I just got back late Monday night from Cerro Plomo. Given the Ruta Patrimonial de Río Olivares park and roads closure and our original expedition team’s changing schedules for our “Plan A Expedition” to Nevado del Plomo (6,070 meters) in the neighboring valley, I had to choose another nearby glacier to study. I started out solo on Sunday, February 24, for a two-day attempt at Cerro Plomo (5,430 meters). On the approach to El Plomo, I met several climbers returning home, most only having ascended to Refugio Angostini at 4,600 meters due to dangerously high winds. As they descended and I ascended, I kept thinking of the mountain forecast that predicted light winds on what would be my summit day with hopes that the forecast would hold fast.
Once I got to base camp, I pitched my tent, took a long drink of glacier melt water, and collected my first glacier melt samples at 4,200 meters for researchers at the Byrd Polar Research Center. I was pondering the following day’s solo summit bid, when two French climbers appeared over the scree hill that marks the western edge of base camp. We ended up talking with the last of a group of Chilean climbers that were headed down. It seems the Chilean couple were the only climbers to have gutted it out and boldly on through the wind to summit against odds that day.
The French climbers, one of whom was a new member of DAV, the Chilean mountaineering club, and I quickly decided to team up for a summit bid. We ended up lucking out with perfect mountaineering weather, sun and light winds, all the way to the top! Mountain Weather Forecast remained correct as Inti shined favorably on our day.
On our descent from the summit, I started collecting snow and water samples for glaciologists at Byrd Polar Research Center (starting at about 5,200 meters at the top of the Iver Glacier, a glacier that feeds into Santiago’s main water supply). I also collected rock samples on a 1,000-meter elevation gradient for Adventurers and Scientists for Conservation and Biosphere 2 (from the 5,400 meter summit down to 4,400 meters). For each data point, I recorded a GPS coordinate and a few photos of each site to show geography and a close up of the sampling area.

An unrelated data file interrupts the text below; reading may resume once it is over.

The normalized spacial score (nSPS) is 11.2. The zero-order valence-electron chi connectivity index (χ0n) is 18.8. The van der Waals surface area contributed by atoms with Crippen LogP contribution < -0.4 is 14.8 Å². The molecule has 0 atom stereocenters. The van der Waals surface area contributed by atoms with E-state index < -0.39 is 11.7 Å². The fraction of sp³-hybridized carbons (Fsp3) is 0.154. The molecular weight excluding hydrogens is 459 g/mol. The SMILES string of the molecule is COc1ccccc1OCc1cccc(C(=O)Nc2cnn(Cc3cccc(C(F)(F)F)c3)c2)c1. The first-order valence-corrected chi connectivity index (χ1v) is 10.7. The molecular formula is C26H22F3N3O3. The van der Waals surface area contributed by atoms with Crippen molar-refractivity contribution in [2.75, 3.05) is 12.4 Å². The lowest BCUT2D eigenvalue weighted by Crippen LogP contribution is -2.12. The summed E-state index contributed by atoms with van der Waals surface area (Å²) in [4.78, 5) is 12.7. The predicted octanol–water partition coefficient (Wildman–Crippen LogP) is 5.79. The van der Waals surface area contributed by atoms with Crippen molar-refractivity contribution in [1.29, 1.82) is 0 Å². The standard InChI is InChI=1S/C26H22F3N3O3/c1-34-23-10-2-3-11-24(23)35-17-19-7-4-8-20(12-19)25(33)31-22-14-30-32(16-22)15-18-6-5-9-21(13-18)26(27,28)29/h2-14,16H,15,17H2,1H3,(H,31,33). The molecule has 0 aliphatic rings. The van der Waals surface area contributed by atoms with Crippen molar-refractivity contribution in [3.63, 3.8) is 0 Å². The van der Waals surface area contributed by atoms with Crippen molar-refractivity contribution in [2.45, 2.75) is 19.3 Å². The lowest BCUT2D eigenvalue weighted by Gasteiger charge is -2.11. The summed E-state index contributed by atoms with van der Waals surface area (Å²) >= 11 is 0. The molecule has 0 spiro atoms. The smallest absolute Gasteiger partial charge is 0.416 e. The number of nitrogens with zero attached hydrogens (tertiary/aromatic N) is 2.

This dataset will help describe how Iver Glacier has shaped the valley and how its resultant water flow changes as it travels from the glacier to the wetland, including interactions with other streams that feed into the main El Cepo stream. Our water samples are safely in the fridge and rock samples above in the freezer. I will ship water samples out to Byrd Polar Research Center for water isotope concentration, nutrient, and cation/anion analysis and rock samples to Biosphere 2 for analysis and inclusion in a developing global study on high montane microbes.
There are a few more data points that I will return to collect in the lower valley soon. Until then, check out a more extensive explanation of the purpose of this glaciology research and alpine microbe research. Update: second phase of data collection complete.
Summit pic of our team with Robin and Leo before environmental sampling on the descent. Photo courtesy of Robin Bergsma.
© Copyright 2013 Kurt J. Sanderson unless otherwise noted.